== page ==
Advanced Topics in Applied Regression Analysis

Instructor: Levente Littvay (TK PTI)

While it feels like regression analysis is not getting much love these days in the social sciences, it is still foundational for survey analysis, the tool causal inferential models utilize for most (if not all their) estimation, and they are the basis of the fancy, advanced techniques receiving most of the attention today in social science outlets. For this reason, it is not only worth learning regression foundations well, but it is essential to understand how advanced techniques build upon regression to analyze more flexibly. At the same time, such studies deal with their own set of challenges and complexities. Ordinary least squares regressions are simple but have many assumptions one must make and understand. Extensions of regression tools through the use of different estimators and generalizations can relax these assumptions and offer immense modeling flexibility.

What can you expect from the course?
Building on our last session, where we reviewed the assumptions of regression models, we will start to explore OLS regression in the presence of interactions, the estimators and link functions necessary to deal with binary, ordered, and unordered (multinomial) outcomes with a specific emphasis on the correct interpretation of such regression results. Second, we venture into the complexities of various data structures that emerge in voting behavior research, cross-country surveys, repeated cross-sectional surveys, panel data, or other within-person analyses. We will approach this complexity through three tools: clustered standard errors, fixed and random effects corrections, also moving into the world of multilevel modeling. In addition, we will also consider the (admittedly frustrating) topic of survey weights and discuss considerations and limitations in their applications.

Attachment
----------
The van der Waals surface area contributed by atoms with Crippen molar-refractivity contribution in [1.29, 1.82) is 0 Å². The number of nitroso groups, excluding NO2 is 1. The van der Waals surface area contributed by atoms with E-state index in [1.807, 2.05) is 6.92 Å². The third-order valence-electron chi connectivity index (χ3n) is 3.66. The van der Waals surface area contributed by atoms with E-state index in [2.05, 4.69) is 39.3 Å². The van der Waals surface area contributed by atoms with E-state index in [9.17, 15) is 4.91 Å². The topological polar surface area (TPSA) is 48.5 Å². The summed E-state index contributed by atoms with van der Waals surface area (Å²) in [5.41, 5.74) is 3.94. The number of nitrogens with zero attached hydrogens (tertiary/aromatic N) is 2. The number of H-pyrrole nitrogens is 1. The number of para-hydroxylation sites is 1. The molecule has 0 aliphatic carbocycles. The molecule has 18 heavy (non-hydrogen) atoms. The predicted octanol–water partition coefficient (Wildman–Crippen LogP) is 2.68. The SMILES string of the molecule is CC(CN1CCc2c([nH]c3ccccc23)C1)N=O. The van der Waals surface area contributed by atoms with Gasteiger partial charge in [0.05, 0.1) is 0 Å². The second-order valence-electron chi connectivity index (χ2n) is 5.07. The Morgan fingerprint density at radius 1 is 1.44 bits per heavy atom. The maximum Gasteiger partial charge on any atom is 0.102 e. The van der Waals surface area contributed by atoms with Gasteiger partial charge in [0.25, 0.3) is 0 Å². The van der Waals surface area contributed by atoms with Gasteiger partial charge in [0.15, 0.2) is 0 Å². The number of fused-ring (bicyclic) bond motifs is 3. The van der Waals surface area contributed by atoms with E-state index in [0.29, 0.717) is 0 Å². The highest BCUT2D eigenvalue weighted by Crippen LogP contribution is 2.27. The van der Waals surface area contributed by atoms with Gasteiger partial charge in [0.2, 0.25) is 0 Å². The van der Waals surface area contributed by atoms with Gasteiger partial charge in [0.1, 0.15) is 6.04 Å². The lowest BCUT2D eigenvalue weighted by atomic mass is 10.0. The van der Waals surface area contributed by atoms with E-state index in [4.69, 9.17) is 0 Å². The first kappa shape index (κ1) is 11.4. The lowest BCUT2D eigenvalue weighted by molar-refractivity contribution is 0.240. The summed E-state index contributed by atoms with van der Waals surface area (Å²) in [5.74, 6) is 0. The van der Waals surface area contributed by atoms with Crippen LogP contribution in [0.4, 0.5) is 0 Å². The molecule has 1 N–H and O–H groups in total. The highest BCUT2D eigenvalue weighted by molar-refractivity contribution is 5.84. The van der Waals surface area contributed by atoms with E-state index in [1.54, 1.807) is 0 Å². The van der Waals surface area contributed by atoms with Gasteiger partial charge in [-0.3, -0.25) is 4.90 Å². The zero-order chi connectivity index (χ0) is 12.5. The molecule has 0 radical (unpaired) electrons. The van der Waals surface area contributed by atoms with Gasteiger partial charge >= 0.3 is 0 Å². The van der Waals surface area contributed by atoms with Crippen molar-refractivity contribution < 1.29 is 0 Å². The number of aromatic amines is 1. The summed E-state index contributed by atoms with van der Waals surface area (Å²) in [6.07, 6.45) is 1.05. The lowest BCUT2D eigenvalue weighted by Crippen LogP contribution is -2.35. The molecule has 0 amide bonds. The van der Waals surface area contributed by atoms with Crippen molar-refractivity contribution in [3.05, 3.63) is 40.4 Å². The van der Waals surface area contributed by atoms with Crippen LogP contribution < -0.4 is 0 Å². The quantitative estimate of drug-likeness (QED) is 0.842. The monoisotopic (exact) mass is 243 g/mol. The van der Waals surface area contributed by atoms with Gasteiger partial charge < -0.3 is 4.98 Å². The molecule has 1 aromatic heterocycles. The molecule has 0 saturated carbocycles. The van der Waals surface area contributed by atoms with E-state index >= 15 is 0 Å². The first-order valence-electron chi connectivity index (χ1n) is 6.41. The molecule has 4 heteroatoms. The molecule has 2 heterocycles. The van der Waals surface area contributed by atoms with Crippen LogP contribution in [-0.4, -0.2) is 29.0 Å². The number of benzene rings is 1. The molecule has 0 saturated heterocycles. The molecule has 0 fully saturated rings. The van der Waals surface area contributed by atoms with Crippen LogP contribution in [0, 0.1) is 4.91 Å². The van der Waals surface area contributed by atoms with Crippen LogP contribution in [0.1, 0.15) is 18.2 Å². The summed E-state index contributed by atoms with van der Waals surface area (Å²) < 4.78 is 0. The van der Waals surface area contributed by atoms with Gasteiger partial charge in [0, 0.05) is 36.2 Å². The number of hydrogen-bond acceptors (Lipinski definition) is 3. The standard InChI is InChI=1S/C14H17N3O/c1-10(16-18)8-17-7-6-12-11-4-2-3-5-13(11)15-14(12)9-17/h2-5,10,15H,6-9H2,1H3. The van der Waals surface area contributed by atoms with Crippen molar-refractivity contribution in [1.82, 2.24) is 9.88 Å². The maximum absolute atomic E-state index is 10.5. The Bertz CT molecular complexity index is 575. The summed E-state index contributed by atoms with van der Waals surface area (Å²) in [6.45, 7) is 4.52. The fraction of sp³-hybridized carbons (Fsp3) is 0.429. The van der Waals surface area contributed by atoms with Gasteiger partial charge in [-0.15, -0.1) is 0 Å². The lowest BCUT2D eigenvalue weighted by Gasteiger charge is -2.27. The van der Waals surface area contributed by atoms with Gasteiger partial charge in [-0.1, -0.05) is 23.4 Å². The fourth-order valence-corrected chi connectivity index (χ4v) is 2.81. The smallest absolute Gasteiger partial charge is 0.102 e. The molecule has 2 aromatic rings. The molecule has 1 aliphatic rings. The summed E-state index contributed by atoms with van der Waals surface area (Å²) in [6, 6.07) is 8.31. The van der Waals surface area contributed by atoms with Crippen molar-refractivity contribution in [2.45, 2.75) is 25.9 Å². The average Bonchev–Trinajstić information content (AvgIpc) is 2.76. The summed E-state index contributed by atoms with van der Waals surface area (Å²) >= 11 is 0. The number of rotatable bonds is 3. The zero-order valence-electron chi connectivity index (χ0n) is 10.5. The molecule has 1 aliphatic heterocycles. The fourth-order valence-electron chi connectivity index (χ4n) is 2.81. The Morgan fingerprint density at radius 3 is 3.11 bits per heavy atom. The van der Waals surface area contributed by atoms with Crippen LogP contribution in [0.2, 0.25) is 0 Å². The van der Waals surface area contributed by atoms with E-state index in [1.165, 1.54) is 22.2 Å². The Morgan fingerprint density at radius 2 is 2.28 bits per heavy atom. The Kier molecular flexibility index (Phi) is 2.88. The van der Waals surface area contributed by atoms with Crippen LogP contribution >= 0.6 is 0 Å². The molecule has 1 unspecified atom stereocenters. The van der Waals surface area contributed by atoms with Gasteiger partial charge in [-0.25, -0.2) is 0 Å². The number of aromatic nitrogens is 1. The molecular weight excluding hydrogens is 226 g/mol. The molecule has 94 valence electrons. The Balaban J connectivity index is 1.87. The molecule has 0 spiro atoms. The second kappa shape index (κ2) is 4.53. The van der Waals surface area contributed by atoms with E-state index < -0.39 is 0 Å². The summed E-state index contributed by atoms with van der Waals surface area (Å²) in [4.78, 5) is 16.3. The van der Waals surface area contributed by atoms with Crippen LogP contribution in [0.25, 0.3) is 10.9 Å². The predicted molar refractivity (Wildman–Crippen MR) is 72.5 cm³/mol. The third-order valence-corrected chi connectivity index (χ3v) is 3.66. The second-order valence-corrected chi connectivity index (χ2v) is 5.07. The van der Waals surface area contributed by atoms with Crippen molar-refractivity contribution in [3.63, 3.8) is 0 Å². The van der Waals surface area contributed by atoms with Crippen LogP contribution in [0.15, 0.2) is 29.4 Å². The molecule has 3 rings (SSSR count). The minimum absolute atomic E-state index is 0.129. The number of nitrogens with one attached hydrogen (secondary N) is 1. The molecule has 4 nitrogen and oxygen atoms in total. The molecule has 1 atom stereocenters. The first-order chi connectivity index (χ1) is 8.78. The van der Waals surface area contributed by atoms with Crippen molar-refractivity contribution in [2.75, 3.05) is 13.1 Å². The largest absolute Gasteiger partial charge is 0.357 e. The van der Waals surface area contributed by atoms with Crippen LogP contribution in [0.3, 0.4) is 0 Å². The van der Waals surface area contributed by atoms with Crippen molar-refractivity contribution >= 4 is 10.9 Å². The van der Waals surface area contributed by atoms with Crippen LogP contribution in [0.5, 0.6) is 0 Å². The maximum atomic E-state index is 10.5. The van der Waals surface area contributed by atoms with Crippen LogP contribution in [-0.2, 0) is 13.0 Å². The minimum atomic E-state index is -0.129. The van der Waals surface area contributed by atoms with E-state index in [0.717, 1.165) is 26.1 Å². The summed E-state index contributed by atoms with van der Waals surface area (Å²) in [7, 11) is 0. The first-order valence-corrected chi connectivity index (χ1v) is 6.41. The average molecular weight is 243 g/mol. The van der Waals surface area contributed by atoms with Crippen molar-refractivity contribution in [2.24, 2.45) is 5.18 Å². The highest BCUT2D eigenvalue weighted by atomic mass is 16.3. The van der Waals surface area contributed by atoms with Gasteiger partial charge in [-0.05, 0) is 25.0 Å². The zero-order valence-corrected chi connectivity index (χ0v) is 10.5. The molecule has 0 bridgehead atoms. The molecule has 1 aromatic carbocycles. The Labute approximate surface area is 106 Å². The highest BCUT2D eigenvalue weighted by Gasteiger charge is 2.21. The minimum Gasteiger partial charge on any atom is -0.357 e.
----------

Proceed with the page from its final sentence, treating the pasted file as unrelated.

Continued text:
Any and all of these topics could easily become a week-long workshop of its own. So, do not expect a full treatment of all these topics. (GLM, panel data analysis, multilevel modeling, sampling and weighting, missing data, and courses of their own offered at methods school like MethodsNET). But we can highlight the foundations important to start down any of these paths and glance at (and take home some R code for) examples of such analyses. The workshop will have an applied focus and will not go into the mathematical foundations of these tools.

For the applications, I use R, so basic R knowledge is strongly recommended. At least, you should be able to load a dataset and run a simple lm command. If you don’t know how to do this, please get there before the workshop. (This is not much work, you can definitely do it on your own.) Also, once you know what you are doing, you can easily transfer your knowledge to the analysis tools of your preference. If you missed the previous introductory regression workshop, please review Lewis-Beck and Lewis-Beck’s Applied Regression: An Introduction (second edition) or any other coveted introductory regression text and John Fox’s Regression Diagnostics book, both from SAGE’s Quantitative Applications in the Social Sciences (little green book) series.

Who is this workshop for?
If you are comfortable with applied regression in the social sciences and need to take the next step to deepen your knowledge, you have come to the right workshop. If you have never done any regression analysis and would like to receive an introduction, this workshop is probably not for you just yet.

Day 1: Review, Interactions, Introduction to Link Functions, Logistic Regression, Understanding Odds

Day 2: More on link functions. General Linear Models. Binary, Ordered, Count and Multinominal Outcomes.

Day 3: Complex data structures. Sampling Weights. Clustered Analysis. Fixed and Random Effects Models. Introduction to Multilevel Data Structures.

The event is available via the link!

Application form